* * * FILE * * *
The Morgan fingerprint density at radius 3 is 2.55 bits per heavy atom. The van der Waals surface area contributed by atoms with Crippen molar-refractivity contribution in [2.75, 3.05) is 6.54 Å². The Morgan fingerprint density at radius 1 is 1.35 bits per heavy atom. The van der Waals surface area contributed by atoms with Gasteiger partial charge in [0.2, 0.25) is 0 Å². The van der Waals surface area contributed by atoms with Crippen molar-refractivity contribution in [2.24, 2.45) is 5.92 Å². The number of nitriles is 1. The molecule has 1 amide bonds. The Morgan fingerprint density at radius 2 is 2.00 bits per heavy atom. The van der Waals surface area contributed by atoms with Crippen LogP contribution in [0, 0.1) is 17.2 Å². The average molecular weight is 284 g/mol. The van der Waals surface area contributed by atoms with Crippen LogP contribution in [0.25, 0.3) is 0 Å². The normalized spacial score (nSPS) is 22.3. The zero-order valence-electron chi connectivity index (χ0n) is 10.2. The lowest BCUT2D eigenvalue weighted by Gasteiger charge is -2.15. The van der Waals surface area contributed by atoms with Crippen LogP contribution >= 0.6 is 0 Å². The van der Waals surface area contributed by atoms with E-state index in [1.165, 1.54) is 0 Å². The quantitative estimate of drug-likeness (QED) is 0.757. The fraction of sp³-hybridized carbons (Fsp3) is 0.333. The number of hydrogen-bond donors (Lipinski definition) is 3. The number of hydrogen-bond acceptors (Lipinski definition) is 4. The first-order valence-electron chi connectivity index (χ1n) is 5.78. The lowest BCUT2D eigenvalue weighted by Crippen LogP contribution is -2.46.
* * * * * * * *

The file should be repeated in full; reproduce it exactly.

The Morgan fingerprint density at radius 3 is 2.55 bits per heavy atom. The van der Waals surface area contributed by atoms with Crippen molar-refractivity contribution in [2.75, 3.05) is 6.54 Å². The Morgan fingerprint density at radius 1 is 1.35 bits per heavy atom. The van der Waals surface area contributed by atoms with Gasteiger partial charge in [0.2, 0.25) is 0 Å². The van der Waals surface area contributed by atoms with Crippen molar-refractivity contribution in [2.24, 2.45) is 5.92 Å². The number of nitriles is 1. The molecule has 1 amide bonds. The Morgan fingerprint density at radius 2 is 2.00 bits per heavy atom. The van der Waals surface area contributed by atoms with Crippen LogP contribution in [0, 0.1) is 17.2 Å². The average molecular weight is 284 g/mol. The van der Waals surface area contributed by atoms with Crippen LogP contribution in [0.25, 0.3) is 0 Å². The normalized spacial score (nSPS) is 22.3. The zero-order valence-electron chi connectivity index (χ0n) is 10.2. The lowest BCUT2D eigenvalue weighted by Gasteiger charge is -2.15. The van der Waals surface area contributed by atoms with Crippen LogP contribution >= 0.6 is 0 Å². The van der Waals surface area contributed by atoms with E-state index in [1.165, 1.54) is 0 Å². The quantitative estimate of drug-likeness (QED) is 0.757. The fraction of sp³-hybridized carbons (Fsp3) is 0.333. The number of hydrogen-bond donors (Lipinski definition) is 3. The number of hydrogen-bond acceptors (Lipinski definition) is 4. The first-order valence-electron chi connectivity index (χ1n) is 5.78. The lowest BCUT2D eigenvalue weighted by Crippen LogP contribution is -2.46.